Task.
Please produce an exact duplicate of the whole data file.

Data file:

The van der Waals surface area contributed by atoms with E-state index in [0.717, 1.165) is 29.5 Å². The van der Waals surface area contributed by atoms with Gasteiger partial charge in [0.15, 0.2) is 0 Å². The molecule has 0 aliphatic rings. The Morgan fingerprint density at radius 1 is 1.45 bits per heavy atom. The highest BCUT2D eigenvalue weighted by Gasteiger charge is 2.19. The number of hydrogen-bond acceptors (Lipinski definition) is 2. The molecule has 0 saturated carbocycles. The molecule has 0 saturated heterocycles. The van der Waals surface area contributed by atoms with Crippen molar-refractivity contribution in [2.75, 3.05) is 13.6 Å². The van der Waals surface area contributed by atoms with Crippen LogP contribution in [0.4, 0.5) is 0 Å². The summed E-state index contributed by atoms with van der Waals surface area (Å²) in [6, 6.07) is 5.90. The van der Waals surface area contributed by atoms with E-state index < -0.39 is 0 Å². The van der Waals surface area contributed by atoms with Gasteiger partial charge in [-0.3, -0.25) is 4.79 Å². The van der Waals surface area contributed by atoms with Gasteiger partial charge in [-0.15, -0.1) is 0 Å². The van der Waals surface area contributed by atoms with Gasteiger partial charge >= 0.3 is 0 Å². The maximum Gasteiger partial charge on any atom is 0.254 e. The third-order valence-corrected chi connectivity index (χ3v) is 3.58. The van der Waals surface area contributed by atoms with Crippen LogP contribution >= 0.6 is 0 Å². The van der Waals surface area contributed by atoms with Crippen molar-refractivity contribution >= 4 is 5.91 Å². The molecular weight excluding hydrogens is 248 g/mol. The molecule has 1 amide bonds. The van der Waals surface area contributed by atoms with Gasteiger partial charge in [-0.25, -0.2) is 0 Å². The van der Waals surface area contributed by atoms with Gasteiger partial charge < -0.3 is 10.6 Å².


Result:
The van der Waals surface area contributed by atoms with E-state index in [0.717, 1.165) is 29.5 Å². The van der Waals surface area contributed by atoms with Gasteiger partial charge in [0.15, 0.2) is 0 Å². The molecule has 0 aliphatic rings. The Morgan fingerprint density at radius 1 is 1.45 bits per heavy atom. The highest BCUT2D eigenvalue weighted by Gasteiger charge is 2.19. The number of hydrogen-bond acceptors (Lipinski definition) is 2. The molecule has 0 saturated carbocycles. The molecule has 0 saturated heterocycles. The van der Waals surface area contributed by atoms with Crippen molar-refractivity contribution in [2.75, 3.05) is 13.6 Å². The van der Waals surface area contributed by atoms with Crippen LogP contribution in [0.4, 0.5) is 0 Å². The summed E-state index contributed by atoms with van der Waals surface area (Å²) in [6, 6.07) is 5.90. The van der Waals surface area contributed by atoms with E-state index < -0.39 is 0 Å². The van der Waals surface area contributed by atoms with Gasteiger partial charge in [-0.3, -0.25) is 4.79 Å². The van der Waals surface area contributed by atoms with Gasteiger partial charge in [-0.15, -0.1) is 0 Å². The van der Waals surface area contributed by atoms with Gasteiger partial charge >= 0.3 is 0 Å². The maximum Gasteiger partial charge on any atom is 0.254 e. The third-order valence-corrected chi connectivity index (χ3v) is 3.58. The van der Waals surface area contributed by atoms with Crippen LogP contribution >= 0.6 is 0 Å². The van der Waals surface area contributed by atoms with Crippen molar-refractivity contribution >= 4 is 5.91 Å². The molecular weight excluding hydrogens is 248 g/mol. The molecule has 1 amide bonds. The van der Waals surface area contributed by atoms with Gasteiger partial charge in [-0.25, -0.2) is 0 Å². The van der Waals surface area contributed by atoms with Gasteiger partial charge < -0.3 is 10.6 Å².